WH233 AJDVCOATia 0 TOPEKA "CAPITAL" VS. INTRINSIC VALUE. To the Editor of Th Advocats. In your Issue of the 10th of February, J. B. Hosford settles to hls.own satlsfao tion the question, "Upon what property does the Intrinsic value of gold and silver depend." lie advances no argument, but resurrects an article said to have ap peared in the Topeka Capital, May 13th, 1891, which he proclaims as unanswer able. ' Mr. Hosford, sit down. Stand up, Topeka Capital. You say "The Intrinsic value of money is one of the primary factors in political economy and finance. That money has and must have a value of its own a value so much superior to the value of other commodities that it Is the one thing always exchangeable, and hence always as a medium in the ex change, is as clear as that the sun shines. Who will have the hardihood to deny that the Creator intended gold and silver to be the materials and basis for money?" Stand still, till I point out the errors you have, I will not say unwittingly...

Publication Title: Advocate, The
Source: Chronicling America [US Library of Congress]
Country/State of Publication: Kansas, United States
Page 10 [Newspaper Page] — The advocate. — 24 February 1892

10 TH1I, JU3 VOOATH CFFCIAL DIRE0T0RY. RATIONAL FARMER' ALLTAWC3 AND INDUSTRIAL UNION. TrwlJffrt L. I PoiK.WMJ)lnetou,D.C. VU President H. I LorrKH, Ilnron, 8. D. 8nwT J- H Turn kb wasningron, u. Lecturer.. J. F. Willith, McLouth, Kan. SCANS A8 FARMERS' ALLIANCE AND INDUSTRIAL UNION. Prwfldont W. H. Blddle, Augusta Vlee Prwtfdent Mrs. F. R Wkory. Emporia 8-crrtarv J. B. French, Topeka Treasurer A. v. Eaiur, tsurnnKame Lecturer... M Hwtt, MfFlwrgoo AMU Lecturer.. Mrs. F. McCormlclc, Great Bend ILfCTIO GAG LAW IN MISSOURI. From the Alliance Echo. At a convention of the Union Labor party held in this city, for the purpose of placing a ticket In the field at the last pring election, which was held on April 8,1890, an executive committee of five was elected to plan and carry through the campaign. There was also an ezeou tlve committee of five elected by the Prohibition party for the same purpose. The two committees met in Joint session to discuss the advisability of the two parties comin...

Publication Title: Advocate, The
Source: Chronicling America [US Library of Congress]
Country/State of Publication: Kansas, United States
Page 11 [Newspaper Page] — The advocate. — 24 February 1892

TZm ADVOOATUX 11 WHIT COXSTITCTES GOOD MONTI? Tb following article waa tent tothftAntfrt an Banter and iJc'ed. If Is very evident that the editor of that journal fears to give h's read er any view opposed to his own upon the ques tion of money. Editor To the Editor of the A mertcan Danker: la your Issue of January 30, 1892, in the course of an editorial under the cap tion "What constitutes good money," you say: We think we 'can demonstrate in the light of past and present experience that the on essential element which must enter into good money, is the confidence of the people who accept it in exchange for goods, labor, or any other thing of value. By way of illustration taking the various forms of ourrenoy issued by the United States to day we find that 346 millions of notes common ly called "greenbacks" freely pas-s from hand to hand, although it is well known that 246 millions of these oould not be re deem d in coin by the government if the whole were presented to day for payment...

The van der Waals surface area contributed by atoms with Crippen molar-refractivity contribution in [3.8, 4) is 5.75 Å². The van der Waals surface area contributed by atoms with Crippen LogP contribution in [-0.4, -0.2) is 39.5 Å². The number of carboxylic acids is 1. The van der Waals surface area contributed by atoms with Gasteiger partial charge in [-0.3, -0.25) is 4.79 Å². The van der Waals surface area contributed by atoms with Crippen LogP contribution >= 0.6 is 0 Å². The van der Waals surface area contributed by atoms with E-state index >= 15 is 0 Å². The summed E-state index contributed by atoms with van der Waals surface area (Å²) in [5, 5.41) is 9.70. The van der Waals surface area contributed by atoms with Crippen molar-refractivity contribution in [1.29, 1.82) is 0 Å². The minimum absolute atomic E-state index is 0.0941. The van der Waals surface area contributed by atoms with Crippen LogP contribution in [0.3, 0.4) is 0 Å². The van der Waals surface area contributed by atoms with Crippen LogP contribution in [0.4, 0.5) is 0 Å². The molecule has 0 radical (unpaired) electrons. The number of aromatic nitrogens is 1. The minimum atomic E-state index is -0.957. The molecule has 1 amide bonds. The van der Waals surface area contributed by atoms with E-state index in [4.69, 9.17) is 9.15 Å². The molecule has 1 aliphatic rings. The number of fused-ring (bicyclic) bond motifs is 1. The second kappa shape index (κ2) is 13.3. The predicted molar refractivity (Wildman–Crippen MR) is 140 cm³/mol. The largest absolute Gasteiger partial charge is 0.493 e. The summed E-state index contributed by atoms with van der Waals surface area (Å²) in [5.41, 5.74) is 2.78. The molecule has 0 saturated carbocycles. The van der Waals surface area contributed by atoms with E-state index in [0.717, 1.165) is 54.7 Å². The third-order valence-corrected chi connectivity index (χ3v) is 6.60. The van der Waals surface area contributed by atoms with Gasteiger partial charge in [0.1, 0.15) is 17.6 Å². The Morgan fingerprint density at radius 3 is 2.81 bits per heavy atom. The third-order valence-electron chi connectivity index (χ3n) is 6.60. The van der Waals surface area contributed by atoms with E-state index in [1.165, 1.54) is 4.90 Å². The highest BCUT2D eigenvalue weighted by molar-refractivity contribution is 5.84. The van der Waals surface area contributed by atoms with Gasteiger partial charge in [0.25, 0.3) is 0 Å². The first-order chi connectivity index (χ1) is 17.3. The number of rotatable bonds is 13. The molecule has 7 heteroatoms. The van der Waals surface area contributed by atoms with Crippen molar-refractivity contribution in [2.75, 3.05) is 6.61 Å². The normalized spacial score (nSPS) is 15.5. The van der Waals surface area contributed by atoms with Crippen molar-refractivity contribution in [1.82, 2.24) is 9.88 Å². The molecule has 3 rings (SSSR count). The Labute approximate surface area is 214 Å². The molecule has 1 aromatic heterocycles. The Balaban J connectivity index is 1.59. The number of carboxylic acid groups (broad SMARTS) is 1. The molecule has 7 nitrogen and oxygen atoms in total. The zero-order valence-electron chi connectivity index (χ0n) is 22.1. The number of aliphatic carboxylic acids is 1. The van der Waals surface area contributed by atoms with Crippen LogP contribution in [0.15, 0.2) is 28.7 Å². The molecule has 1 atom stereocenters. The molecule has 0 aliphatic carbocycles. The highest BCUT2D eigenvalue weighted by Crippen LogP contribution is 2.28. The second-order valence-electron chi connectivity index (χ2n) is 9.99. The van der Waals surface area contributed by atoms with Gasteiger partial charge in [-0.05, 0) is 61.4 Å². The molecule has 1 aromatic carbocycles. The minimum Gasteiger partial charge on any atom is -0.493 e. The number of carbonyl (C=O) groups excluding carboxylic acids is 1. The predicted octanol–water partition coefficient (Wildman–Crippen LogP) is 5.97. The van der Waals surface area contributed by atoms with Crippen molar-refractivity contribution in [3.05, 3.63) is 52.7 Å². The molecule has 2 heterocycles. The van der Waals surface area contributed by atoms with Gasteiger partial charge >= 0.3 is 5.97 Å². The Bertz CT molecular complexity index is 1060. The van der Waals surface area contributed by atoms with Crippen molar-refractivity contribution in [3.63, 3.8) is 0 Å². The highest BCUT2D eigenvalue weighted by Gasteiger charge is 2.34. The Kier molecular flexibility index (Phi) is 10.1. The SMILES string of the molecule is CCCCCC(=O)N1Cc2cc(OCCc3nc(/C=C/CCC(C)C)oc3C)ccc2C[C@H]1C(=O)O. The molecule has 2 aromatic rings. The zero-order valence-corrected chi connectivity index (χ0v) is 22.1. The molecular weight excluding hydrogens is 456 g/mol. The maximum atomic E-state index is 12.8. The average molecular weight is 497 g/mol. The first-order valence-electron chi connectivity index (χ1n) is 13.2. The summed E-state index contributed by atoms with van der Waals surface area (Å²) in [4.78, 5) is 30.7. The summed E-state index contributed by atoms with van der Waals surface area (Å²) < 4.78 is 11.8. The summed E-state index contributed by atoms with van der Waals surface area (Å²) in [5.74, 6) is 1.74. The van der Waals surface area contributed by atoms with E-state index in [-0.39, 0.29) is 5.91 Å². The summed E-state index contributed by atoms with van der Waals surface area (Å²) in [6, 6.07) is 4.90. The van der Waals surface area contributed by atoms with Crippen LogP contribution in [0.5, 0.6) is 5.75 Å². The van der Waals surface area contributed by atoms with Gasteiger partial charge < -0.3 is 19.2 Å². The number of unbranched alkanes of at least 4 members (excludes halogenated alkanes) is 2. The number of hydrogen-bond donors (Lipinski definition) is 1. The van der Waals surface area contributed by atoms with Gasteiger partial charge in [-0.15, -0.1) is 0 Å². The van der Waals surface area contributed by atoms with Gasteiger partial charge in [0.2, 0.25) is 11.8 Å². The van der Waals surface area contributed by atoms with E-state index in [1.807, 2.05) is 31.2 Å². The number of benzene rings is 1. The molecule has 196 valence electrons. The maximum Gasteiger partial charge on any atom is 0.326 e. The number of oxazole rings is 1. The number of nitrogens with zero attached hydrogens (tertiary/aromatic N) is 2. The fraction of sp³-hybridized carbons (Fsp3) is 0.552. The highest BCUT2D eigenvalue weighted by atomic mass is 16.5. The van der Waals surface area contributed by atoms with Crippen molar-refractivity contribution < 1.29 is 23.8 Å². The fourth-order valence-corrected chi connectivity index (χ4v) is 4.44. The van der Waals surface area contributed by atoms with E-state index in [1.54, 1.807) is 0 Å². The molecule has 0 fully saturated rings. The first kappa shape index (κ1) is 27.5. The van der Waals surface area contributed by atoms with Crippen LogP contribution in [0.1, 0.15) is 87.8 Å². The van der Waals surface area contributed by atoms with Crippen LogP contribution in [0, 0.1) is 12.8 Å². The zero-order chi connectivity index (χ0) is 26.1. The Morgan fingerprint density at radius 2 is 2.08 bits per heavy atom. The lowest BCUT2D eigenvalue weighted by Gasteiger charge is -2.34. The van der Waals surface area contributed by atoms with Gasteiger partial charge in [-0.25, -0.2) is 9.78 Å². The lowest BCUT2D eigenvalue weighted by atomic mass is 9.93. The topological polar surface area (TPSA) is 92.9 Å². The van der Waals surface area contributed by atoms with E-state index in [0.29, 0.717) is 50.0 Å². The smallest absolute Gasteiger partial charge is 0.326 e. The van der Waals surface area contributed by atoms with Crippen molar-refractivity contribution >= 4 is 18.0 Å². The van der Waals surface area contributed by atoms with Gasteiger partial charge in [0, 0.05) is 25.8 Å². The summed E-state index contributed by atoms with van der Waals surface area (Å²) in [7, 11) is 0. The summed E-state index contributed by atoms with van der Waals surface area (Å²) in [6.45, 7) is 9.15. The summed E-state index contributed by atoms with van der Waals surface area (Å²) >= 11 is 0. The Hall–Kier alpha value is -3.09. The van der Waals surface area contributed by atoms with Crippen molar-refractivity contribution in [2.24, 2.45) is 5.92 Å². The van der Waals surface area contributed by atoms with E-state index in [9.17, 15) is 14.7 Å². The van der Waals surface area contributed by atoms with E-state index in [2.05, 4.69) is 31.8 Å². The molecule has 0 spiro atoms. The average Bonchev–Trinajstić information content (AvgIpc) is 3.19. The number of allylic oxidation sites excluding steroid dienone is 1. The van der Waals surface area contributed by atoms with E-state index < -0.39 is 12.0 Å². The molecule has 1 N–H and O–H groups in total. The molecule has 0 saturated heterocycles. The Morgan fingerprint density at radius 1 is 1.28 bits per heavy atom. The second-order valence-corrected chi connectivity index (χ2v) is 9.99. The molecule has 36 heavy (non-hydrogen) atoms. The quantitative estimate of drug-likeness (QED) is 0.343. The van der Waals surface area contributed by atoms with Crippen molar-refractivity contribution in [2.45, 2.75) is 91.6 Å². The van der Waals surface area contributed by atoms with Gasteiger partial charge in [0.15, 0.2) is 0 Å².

Publication Title: Advocate, The
Source: Chronicling America [US Library of Congress]
Country/State of Publication: Kansas, United States
Page 12 [Newspaper Page] — The advocate. — 24 February 1892

CO-OPERATIVE DEPARTMENT la charge of B. IL Ellsworth. Sedalla, Mls 9iuL to whom all communications In regard to tj department mnt De aaareseo. ' . Dr. J. W. Atkinson, from whose pen -t&s readers of Tub Advocate will re ceive a series of able articles, Is an old ;aad faithful champion of the rights of labor, and a writer of recognized ability catha ethics of reform! We are sure Onr friends of co-operation will share our pleasure In having secured so desirable a contributor to this department Editor Co-operative Department THE EVOLUTION OF GOVERNMENT. , , no I. There Is to my mind a standard of per fection to which everything is tending. To Illustrate: The seed, or life germ, contains within It all the possibilities that ever come of It. From its spring time to Its harvest it passes through many stages of growth, each stage evolving or devel . oping a phase of Itself that was Inherent In the germ, and which may appear to the observer as an offensive character "that might have been...

Publication Title: Advocate, The
Source: Chronicling America [US Library of Congress]
Country/State of Publication: Kansas, United States